OXFORD, Miss. — City planners are taking steps to protect Oxford's older, larger trees.
A proposed change to the city's tree ordinance would offer incentives for developers to retain as many large trees as possible when a site is developed in the Old Town Conservation Overlay District, which encompasses most of "old Oxford."
A new category of protected trees, called "Heritage" trees, would be created. Officials said the new category will include many native, large trees.
"We're working on the details of how the trees will be determined to be Heritage trees," City Planner Tim Akers told the Oxford Eagle (http://bit.ly/ODv7k0 )
"It will be based primarily on the species of the tree and the diameter of the trunk."
While the city's older, large oak trees are considered common trees, their size provides much in the way of the city's tree canopy and the beauty of Oxford.
"Until this change, there wasn't much incentive for developers to retain the large trees," Akers said. "This provides that incentive."
The ordinance does not pertain to single-family homes where a homeowner may need to remove a large tree due to safety reasons or to widen a driveway.
Currently, the only trees protected under the ordinance are "specimen trees," which is any tree identified on the Oxford Tree Ordinance Master Tree List. Some examples include flowering dogwood, red bud, Southern magnolia, maples, cherry and native hardwoods.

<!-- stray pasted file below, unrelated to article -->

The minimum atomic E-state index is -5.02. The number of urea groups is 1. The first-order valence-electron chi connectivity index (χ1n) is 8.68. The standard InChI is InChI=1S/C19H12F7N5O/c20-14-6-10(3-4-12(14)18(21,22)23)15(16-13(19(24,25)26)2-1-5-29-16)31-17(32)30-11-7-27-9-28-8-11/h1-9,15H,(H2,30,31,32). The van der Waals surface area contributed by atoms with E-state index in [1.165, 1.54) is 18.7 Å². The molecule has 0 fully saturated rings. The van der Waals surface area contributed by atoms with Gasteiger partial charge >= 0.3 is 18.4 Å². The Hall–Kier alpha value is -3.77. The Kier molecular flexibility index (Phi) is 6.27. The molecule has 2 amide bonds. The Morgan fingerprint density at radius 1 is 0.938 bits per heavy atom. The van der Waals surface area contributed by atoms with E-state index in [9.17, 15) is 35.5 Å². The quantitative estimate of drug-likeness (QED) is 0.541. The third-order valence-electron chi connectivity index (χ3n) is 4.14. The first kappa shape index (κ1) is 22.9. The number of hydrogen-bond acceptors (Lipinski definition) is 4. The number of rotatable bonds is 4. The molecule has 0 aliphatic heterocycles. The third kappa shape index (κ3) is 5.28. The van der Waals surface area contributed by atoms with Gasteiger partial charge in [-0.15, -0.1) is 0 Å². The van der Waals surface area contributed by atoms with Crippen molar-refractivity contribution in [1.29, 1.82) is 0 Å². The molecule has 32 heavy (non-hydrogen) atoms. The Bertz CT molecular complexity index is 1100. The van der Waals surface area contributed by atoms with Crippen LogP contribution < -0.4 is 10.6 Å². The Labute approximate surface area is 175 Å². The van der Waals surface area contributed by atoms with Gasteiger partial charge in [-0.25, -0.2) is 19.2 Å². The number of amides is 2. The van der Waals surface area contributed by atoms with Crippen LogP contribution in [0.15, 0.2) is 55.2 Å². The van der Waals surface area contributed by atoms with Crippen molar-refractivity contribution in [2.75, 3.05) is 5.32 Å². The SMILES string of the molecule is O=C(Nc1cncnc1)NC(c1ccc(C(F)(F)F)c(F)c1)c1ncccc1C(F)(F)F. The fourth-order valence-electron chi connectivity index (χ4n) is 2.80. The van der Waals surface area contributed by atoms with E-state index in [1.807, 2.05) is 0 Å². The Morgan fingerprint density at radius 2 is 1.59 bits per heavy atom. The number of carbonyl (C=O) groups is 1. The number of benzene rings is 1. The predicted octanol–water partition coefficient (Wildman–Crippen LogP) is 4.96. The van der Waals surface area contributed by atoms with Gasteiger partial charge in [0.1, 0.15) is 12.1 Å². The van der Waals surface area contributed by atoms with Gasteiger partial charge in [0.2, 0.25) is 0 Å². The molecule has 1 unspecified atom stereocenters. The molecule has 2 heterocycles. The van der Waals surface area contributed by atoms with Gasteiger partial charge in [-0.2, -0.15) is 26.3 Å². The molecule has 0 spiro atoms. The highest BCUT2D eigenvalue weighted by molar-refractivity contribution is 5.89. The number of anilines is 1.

Also protected are "significant" trees, which are healthy hardwood and evergreen trees, except pines.
"We're seeing a number of developments coming through recently and have been missing opportunities to save some of our bigger trees by having no incentive to do so," Akers said.
Hume Bryant with the Oxford Tree Board has been working with Akers to create the Heritage tree list.
"Heritage trees will be predominantly species native to Lafayette County and of a size and maturity important to the health and conservation of Oxford's urban forest canopy," Bryant said. "The trees so identified will receive more development protection than heretofore."
A public hearing on this ordinance change is scheduled to be held during the Oxford Board of Aldermen meeting at 5 p. m. Tuesday at City Hall. Aldermen are expected to vote on the ordinance change at their March 18 meeting.
Information from: Oxford Eagle, http://www.oxfordeagle.com